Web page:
What is Verion Control?
Version control or source control, is the practice of tracking and managing changes to software code. Version control systems are software tools that help software teams manage changes to source code over time.
It keeps track of every modification to the code in a special kind of database. If a mistake is made, developers can turn back the clock and compare earlier versions of the code to help fix the mistake while minimizing disruption to all team members.
Great version control systems facilitate a smooth and continuous flow of changes to the code rather than the frustrating and clumsy mechanism of file locking - giving the green light to one developer at the expense of blocking the progress of others.
Version control software is an essential part of the every-day of the modern software team's professional practices.
Git is a free and open-source version control system, originally created by Linus Torvalds in 2005. Unlike older centralized version control systems such as SVN and CVS, Git is distributed: every developer has the full history of their code repository locally. This makes the initial clone of the repository slower, but subsequent operations such as commit, blame, diff, merge and log dramatically faster.
It also has excellent support for branching, merging, and rewriting repository history, which has lead to many innovative and powerful workflows and tools. Pull requests are one such popular tool that allows teams to collaborate on Git branches and efficiently review each other's code. Git is the most widely used version control system in the world today and is considered the modern standard for software development.
Note: To understand this article, visit Git to know more about it.
The git init command is the first command that you will run on Git. The git init command is used to create a new blank repository. It is used to make an existing project a Git project. Several Git commands run inside the repository, but the init command can be run outside of the repository.
Creating the first repository
A repository is a directory that contains all the project-related data. There can also be more than one project on a single repository.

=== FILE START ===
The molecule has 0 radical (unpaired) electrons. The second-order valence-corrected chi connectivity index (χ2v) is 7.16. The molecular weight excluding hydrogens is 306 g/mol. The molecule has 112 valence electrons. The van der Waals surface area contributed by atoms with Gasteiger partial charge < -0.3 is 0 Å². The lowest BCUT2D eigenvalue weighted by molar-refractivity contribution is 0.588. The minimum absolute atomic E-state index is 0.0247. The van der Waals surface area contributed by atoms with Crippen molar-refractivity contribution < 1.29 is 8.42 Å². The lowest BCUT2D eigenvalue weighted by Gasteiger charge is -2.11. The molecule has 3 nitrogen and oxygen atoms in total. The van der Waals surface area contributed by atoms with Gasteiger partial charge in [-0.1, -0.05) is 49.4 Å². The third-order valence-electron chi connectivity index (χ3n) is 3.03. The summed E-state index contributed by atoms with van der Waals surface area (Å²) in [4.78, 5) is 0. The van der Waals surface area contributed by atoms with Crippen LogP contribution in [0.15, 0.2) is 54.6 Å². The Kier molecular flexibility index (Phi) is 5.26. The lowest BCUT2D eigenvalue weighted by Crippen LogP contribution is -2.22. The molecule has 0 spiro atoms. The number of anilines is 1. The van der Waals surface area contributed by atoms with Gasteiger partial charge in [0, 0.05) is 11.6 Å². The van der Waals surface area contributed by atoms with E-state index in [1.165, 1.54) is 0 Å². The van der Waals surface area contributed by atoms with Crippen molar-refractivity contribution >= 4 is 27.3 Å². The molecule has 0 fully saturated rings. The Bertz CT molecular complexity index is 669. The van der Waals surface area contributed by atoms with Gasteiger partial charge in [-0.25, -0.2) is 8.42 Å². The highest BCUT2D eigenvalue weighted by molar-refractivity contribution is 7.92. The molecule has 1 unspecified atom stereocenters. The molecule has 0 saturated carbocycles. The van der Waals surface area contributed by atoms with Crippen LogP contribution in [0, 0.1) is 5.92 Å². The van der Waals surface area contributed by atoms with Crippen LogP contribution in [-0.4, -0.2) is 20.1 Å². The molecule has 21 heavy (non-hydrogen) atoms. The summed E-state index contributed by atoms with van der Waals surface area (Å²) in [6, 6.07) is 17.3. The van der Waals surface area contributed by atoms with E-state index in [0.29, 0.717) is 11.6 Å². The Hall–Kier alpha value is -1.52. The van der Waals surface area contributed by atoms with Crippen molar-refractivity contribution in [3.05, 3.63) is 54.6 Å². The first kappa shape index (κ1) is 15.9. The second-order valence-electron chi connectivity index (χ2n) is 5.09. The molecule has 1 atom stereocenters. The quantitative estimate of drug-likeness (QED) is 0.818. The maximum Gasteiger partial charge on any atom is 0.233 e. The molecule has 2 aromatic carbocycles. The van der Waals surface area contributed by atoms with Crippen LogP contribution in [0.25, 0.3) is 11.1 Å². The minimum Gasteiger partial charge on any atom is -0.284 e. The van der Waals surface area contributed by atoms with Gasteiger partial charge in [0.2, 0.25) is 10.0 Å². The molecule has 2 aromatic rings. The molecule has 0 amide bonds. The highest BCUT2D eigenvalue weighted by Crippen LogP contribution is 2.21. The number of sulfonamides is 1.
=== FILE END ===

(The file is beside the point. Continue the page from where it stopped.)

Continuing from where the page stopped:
$ git init
The above command will create an empty .git repository. Suppose we want to make a git repository on our desktop. To do so, open Git Bash on the desktop and run the above command. Consider the below output:
The above command will initialize a .git repository on the desktop. Now we can create and add files on this repository for version control.
To create a file, run the touch command as follows:
$ touch <file name>
To add files to the repository, run the git add command as follows:
$ git add <file name>
Note: To learn more about the git add command visit Git Add.
An empty repository .git is added to my existing project. If we want to start version-controlling for existing files, we have to track these files with the git add command, followed by a commit.
We can list all the untracked files by git status command.
$ git status
Consider the below output:
In the above output, the list of all untracked files is displayed by the git status command. To learn more about the status command, visit Git Status.
After tracking our files, we can add our files using the git add command.
Branches are highly important in the git world. By using branches, several developers are able to work in parallel on the same project simultaneously. We can use the git branch command for creating, listing, and deleting branches.
Creating a new branch:
$ git branch <branch-name>
This command creates a branch locally. To push the new branch into the remote repository, you need to use the following command:
$ git push -u <remote> <branch-name>
Deleting a branch:
git branch -d <branch-name>
To learn more about the git branch *command, visit *Git Branch.
This is also one of the most used Git commands. To work in a branch, first, you need to switch to it. We use git checkout mostly for switching from one branch to another. We can also use it for checking out files and commits.
git checkout <name-of-your-branch>
There are some steps you need to follow for successfully switching between branches:
- The changes in your current branch must be committed or stashed before you switch
- The branch you want to check out should exist in your local There is also a shortcut command that allows you to create and switch to a branch at the same time:
git checkout -b <name-of-your-branch>
This command creates a new branch in your local (-b stands for the branch) and checks the branch out to new right after it has been created.
To learn more about the git checkout command, visit Git Checkout.
This is maybe the most-used command of Git. Once we reach a certain point in development, we want to save our changes (maybe after a specific task or issue).
Git commit is like setting a checkpoint in the development process which you can go back to later if needed.
We also need to write a short message to explain what we have developed or changed in the source code.
git commit -m "commit message"
To learn more about the git commit command, visit Git Commit.
NB: Git commit saves your changes only locally.
After committing your changes, the next thing you want to do is send your changes to the remote server. Git push uploads your commits to the remote repository.
git push <remote> <branch-name>
However, if your branch is newly created, then you also need to upload the branch with the following command:
git push --set-upstream <remote> <name-of-your-branch>
git push -u origin <branch_name>
To learn more about the git push command, visit Git Push.
NB: Git push only uploads changes that are committed.
Remember, the more you use git, the more comfortable you’ll… git with it. (I couldn’t resist.)